by Cait Collins
I believe in doing my research when writing a story. In fact, I drop a bundle in Barnes and Noble with nearly every manuscript. In my current work 3×3, my hero is a gemologist and jewelry designer. So naturally I can’t have him facet a gemstone that is normally cut and set as cabochons. Nor can he purchase a green colored gem that is not found in green. Of course, I enhance my knowledge by studying cutting, settings, wax carvings, gems and their localities. But do we reach a point in research where too much knowledge detracts from the story?
For example, would the reader be more satisfied with the description of the finished product or does he want the step-by step process from the design to the showroom? Let’s face it, if I began describing the time spent either at a drawing board or computer painfully creating the drawing, then the wax carving, cutting, faceting, and polishing the stones, a reader would put the book down and wonder if he could get his money back. In fact, too much knowledge leaves little to the imagination. I would rather visualize the design than plough through its creation.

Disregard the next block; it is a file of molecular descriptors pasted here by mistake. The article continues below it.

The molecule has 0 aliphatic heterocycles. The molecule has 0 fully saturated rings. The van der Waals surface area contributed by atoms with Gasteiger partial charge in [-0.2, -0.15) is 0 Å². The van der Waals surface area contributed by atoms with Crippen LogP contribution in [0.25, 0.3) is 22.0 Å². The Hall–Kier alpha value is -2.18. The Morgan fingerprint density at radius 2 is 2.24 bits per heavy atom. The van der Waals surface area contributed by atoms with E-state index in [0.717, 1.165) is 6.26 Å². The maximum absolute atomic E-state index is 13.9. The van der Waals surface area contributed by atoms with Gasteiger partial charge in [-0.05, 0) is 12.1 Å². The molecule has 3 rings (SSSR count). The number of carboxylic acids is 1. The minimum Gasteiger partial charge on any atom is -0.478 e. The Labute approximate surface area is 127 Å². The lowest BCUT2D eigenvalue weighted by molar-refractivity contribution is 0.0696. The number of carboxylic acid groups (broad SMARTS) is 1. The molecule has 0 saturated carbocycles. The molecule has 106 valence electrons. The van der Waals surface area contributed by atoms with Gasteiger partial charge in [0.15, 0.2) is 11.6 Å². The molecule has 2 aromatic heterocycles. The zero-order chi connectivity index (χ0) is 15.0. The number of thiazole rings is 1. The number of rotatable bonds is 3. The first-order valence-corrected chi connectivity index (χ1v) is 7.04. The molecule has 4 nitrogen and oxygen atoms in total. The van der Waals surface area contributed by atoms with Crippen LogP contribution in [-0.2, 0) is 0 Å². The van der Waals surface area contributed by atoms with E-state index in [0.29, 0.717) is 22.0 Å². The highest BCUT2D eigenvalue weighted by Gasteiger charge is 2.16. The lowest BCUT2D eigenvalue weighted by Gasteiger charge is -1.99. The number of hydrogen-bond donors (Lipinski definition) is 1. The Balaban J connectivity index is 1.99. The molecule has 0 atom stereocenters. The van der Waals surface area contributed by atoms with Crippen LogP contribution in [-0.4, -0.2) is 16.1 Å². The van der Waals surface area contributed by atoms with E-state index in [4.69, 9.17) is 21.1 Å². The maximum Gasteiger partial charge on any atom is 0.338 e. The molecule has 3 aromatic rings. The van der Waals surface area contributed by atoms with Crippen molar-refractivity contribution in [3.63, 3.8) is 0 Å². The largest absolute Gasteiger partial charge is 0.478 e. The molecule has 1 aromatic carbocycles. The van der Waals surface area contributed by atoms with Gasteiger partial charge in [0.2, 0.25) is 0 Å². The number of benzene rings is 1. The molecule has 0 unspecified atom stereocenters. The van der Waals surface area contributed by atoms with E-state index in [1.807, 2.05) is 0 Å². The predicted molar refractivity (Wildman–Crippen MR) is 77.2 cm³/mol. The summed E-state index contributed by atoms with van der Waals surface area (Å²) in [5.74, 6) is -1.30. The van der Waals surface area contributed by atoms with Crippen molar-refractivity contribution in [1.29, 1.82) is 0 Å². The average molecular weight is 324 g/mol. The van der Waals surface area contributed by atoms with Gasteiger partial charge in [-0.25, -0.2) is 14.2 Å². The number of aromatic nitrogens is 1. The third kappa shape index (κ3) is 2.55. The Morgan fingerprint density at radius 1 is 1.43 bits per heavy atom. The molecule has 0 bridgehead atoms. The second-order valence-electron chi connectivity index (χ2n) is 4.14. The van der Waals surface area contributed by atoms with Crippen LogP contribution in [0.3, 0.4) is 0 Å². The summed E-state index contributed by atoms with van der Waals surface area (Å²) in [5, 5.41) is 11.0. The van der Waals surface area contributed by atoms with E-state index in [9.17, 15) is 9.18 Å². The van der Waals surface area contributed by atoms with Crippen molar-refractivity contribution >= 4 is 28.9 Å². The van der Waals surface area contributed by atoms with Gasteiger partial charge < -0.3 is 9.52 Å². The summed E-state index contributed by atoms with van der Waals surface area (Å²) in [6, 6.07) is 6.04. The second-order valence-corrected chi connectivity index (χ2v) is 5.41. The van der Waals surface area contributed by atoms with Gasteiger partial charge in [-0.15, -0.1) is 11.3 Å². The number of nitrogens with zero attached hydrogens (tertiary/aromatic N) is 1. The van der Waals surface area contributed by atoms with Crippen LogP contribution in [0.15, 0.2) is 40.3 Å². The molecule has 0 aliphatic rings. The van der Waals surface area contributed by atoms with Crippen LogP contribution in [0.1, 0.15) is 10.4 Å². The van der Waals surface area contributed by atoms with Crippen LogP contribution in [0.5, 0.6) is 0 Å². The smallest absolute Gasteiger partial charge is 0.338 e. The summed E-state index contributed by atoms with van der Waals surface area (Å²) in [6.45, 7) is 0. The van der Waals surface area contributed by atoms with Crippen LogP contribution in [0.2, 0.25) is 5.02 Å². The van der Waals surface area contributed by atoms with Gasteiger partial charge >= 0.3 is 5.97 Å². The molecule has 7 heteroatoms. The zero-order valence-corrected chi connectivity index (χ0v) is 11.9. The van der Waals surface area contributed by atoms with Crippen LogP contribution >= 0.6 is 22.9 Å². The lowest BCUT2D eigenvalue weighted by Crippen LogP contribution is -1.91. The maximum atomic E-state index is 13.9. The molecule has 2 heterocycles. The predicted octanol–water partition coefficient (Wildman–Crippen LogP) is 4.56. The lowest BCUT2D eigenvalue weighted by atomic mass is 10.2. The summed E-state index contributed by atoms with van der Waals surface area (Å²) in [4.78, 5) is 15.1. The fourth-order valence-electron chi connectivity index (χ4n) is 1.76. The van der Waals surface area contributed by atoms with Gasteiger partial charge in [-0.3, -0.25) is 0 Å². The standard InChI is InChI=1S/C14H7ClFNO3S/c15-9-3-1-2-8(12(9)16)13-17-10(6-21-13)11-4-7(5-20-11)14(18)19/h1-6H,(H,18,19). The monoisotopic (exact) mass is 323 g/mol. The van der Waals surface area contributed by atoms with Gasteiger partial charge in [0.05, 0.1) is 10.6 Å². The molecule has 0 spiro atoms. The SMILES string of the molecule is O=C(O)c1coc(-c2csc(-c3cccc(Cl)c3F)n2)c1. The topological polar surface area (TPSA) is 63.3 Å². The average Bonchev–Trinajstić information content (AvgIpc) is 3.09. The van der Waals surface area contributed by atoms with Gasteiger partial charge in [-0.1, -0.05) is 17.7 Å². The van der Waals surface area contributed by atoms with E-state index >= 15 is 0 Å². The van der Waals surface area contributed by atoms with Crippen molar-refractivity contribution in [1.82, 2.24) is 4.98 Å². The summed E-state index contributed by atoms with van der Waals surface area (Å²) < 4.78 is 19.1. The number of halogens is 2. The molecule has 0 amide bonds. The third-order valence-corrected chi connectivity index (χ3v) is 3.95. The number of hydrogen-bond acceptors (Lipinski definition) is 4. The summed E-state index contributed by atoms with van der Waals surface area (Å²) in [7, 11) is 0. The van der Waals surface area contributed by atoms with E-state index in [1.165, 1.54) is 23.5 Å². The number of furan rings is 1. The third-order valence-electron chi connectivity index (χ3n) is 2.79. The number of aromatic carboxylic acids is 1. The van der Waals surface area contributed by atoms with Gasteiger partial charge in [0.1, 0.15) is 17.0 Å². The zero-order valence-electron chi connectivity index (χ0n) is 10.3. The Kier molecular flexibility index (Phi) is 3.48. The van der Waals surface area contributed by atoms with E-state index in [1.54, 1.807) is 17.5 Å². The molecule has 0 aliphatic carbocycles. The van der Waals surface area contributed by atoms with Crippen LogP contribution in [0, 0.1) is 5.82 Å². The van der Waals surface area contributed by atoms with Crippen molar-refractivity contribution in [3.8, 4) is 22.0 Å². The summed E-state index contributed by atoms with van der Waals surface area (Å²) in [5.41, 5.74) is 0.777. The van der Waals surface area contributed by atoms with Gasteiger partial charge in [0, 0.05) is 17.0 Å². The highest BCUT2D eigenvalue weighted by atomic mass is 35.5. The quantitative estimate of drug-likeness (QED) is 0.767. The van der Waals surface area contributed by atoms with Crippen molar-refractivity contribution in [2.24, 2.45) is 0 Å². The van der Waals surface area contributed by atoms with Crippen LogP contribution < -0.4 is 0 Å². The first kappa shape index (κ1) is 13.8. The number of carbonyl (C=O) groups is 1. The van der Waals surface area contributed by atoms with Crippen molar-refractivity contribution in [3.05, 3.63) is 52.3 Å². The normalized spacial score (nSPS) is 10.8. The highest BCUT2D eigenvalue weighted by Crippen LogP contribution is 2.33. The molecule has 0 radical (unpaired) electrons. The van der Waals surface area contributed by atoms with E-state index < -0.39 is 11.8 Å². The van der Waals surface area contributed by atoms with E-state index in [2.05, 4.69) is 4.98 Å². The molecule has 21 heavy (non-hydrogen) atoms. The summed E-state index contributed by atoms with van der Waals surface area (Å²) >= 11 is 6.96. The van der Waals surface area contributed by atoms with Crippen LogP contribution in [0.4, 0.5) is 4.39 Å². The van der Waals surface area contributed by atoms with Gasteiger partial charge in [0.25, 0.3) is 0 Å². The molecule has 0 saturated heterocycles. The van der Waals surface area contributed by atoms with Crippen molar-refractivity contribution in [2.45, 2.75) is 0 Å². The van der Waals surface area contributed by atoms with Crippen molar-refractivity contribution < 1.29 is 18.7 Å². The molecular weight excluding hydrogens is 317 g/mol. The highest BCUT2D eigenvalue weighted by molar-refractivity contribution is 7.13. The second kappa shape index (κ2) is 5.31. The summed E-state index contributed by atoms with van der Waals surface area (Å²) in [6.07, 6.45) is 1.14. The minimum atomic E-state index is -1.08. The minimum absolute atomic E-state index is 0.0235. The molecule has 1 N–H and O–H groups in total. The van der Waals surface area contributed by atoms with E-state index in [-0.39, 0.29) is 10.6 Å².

At times too much knowledge can lead to over-thinking which can lead to characters without emotions or with exaggerated emotions. They are no longer real. And the reader cannot relate to them. Without a relationship between the reader and the characters, there is no story.
Using our knowledge of a subject and applying our research is akin to Goldilocks and the three bears. Papa bear’s soup was too hot and his bed was too hard. Mama bear’s soup was too cold and her bed was too soft. Baby bear’s soup and bed were just right. Yes, knowledge adds to a work, but we must be careful to keep these details “just right”. Not too much or too little, but that fine mix that keeps the story on track and adds flavor to the work.